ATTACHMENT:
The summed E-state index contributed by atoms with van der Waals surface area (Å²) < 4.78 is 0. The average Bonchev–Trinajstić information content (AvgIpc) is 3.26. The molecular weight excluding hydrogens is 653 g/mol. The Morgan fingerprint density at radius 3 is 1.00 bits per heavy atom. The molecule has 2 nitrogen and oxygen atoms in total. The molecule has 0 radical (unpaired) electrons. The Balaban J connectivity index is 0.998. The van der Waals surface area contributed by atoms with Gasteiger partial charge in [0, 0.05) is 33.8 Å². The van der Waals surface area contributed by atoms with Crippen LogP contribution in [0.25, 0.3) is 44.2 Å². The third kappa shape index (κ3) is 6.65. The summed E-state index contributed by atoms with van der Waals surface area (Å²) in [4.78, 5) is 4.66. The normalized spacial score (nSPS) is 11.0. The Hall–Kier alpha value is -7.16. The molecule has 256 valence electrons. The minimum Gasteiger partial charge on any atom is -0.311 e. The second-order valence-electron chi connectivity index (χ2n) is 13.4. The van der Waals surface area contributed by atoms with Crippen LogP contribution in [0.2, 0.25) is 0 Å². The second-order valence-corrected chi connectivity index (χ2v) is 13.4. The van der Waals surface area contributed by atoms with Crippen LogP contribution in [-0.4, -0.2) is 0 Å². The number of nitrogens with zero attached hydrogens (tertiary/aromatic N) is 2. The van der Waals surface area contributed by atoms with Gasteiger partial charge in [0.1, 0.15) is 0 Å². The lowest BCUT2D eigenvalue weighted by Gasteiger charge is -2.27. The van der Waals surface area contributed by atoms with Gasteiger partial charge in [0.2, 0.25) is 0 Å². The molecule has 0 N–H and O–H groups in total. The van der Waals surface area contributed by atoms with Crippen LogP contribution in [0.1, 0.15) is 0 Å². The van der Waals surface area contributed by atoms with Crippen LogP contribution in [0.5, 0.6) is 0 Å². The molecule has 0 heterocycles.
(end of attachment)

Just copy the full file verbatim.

The summed E-state index contributed by atoms with van der Waals surface area (Å²) < 4.78 is 0. The average Bonchev–Trinajstić information content (AvgIpc) is 3.26. The molecular weight excluding hydrogens is 653 g/mol. The Morgan fingerprint density at radius 3 is 1.00 bits per heavy atom. The molecule has 2 nitrogen and oxygen atoms in total. The molecule has 0 radical (unpaired) electrons. The Balaban J connectivity index is 0.998. The van der Waals surface area contributed by atoms with Gasteiger partial charge in [0, 0.05) is 33.8 Å². The van der Waals surface area contributed by atoms with Crippen LogP contribution in [0.25, 0.3) is 44.2 Å². The third kappa shape index (κ3) is 6.65. The summed E-state index contributed by atoms with van der Waals surface area (Å²) in [4.78, 5) is 4.66. The normalized spacial score (nSPS) is 11.0. The Hall–Kier alpha value is -7.16. The molecule has 256 valence electrons. The minimum Gasteiger partial charge on any atom is -0.311 e. The second-order valence-electron chi connectivity index (χ2n) is 13.4. The van der Waals surface area contributed by atoms with Crippen LogP contribution in [0.2, 0.25) is 0 Å². The second-order valence-corrected chi connectivity index (χ2v) is 13.4. The van der Waals surface area contributed by atoms with Crippen LogP contribution in [-0.4, -0.2) is 0 Å². The number of nitrogens with zero attached hydrogens (tertiary/aromatic N) is 2. The van der Waals surface area contributed by atoms with Gasteiger partial charge in [0.1, 0.15) is 0 Å². The lowest BCUT2D eigenvalue weighted by Gasteiger charge is -2.27. The van der Waals surface area contributed by atoms with Gasteiger partial charge in [0.2, 0.25) is 0 Å². The molecule has 0 N–H and O–H groups in total. The van der Waals surface area contributed by atoms with Crippen LogP contribution in [0.1, 0.15) is 0 Å². The van der Waals surface area contributed by atoms with Crippen LogP contribution in [0.5, 0.6) is 0 Å². The molecule has 0 heterocycles.